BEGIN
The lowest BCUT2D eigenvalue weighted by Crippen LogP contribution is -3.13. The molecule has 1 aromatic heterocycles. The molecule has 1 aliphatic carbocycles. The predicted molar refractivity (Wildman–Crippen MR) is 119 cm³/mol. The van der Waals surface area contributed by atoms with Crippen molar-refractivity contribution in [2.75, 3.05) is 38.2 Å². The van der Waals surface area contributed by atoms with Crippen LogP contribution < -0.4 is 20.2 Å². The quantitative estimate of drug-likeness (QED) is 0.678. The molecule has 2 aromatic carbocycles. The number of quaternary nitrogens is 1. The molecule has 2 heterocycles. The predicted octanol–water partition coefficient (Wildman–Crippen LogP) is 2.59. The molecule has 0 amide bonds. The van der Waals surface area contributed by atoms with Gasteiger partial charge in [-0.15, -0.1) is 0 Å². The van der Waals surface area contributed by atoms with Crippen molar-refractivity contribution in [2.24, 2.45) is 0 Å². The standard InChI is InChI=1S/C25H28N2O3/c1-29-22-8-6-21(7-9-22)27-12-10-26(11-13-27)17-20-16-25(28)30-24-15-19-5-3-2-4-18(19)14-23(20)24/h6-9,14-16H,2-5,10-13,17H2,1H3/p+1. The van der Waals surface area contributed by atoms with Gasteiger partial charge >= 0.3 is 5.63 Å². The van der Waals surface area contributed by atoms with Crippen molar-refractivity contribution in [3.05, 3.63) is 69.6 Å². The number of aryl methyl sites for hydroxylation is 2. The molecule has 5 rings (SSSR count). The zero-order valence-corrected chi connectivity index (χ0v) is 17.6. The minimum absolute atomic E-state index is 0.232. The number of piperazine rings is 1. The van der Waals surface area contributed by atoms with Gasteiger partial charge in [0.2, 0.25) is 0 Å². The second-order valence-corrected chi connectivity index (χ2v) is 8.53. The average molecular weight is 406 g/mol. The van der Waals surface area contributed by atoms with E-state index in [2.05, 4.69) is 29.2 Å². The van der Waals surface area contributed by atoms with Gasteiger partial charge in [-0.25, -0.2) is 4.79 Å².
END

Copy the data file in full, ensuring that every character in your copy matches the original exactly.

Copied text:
The lowest BCUT2D eigenvalue weighted by Crippen LogP contribution is -3.13. The molecule has 1 aromatic heterocycles. The molecule has 1 aliphatic carbocycles. The predicted molar refractivity (Wildman–Crippen MR) is 119 cm³/mol. The van der Waals surface area contributed by atoms with Crippen molar-refractivity contribution in [2.75, 3.05) is 38.2 Å². The van der Waals surface area contributed by atoms with Crippen LogP contribution < -0.4 is 20.2 Å². The quantitative estimate of drug-likeness (QED) is 0.678. The molecule has 2 aromatic carbocycles. The number of quaternary nitrogens is 1. The molecule has 2 heterocycles. The predicted octanol–water partition coefficient (Wildman–Crippen LogP) is 2.59. The molecule has 0 amide bonds. The van der Waals surface area contributed by atoms with Gasteiger partial charge in [-0.15, -0.1) is 0 Å². The van der Waals surface area contributed by atoms with Crippen molar-refractivity contribution in [2.24, 2.45) is 0 Å². The standard InChI is InChI=1S/C25H28N2O3/c1-29-22-8-6-21(7-9-22)27-12-10-26(11-13-27)17-20-16-25(28)30-24-15-19-5-3-2-4-18(19)14-23(20)24/h6-9,14-16H,2-5,10-13,17H2,1H3/p+1. The van der Waals surface area contributed by atoms with Gasteiger partial charge >= 0.3 is 5.63 Å². The van der Waals surface area contributed by atoms with Crippen molar-refractivity contribution in [3.05, 3.63) is 69.6 Å². The number of aryl methyl sites for hydroxylation is 2. The molecule has 5 rings (SSSR count). The zero-order valence-corrected chi connectivity index (χ0v) is 17.6. The minimum absolute atomic E-state index is 0.232. The number of piperazine rings is 1. The van der Waals surface area contributed by atoms with Gasteiger partial charge in [0.2, 0.25) is 0 Å². The second-order valence-corrected chi connectivity index (χ2v) is 8.53. The average molecular weight is 406 g/mol. The van der Waals surface area contributed by atoms with E-state index in [2.05, 4.69) is 29.2 Å². The van der Waals surface area contributed by atoms with Gasteiger partial charge in [-0.25, -0.2) is 4.79 Å².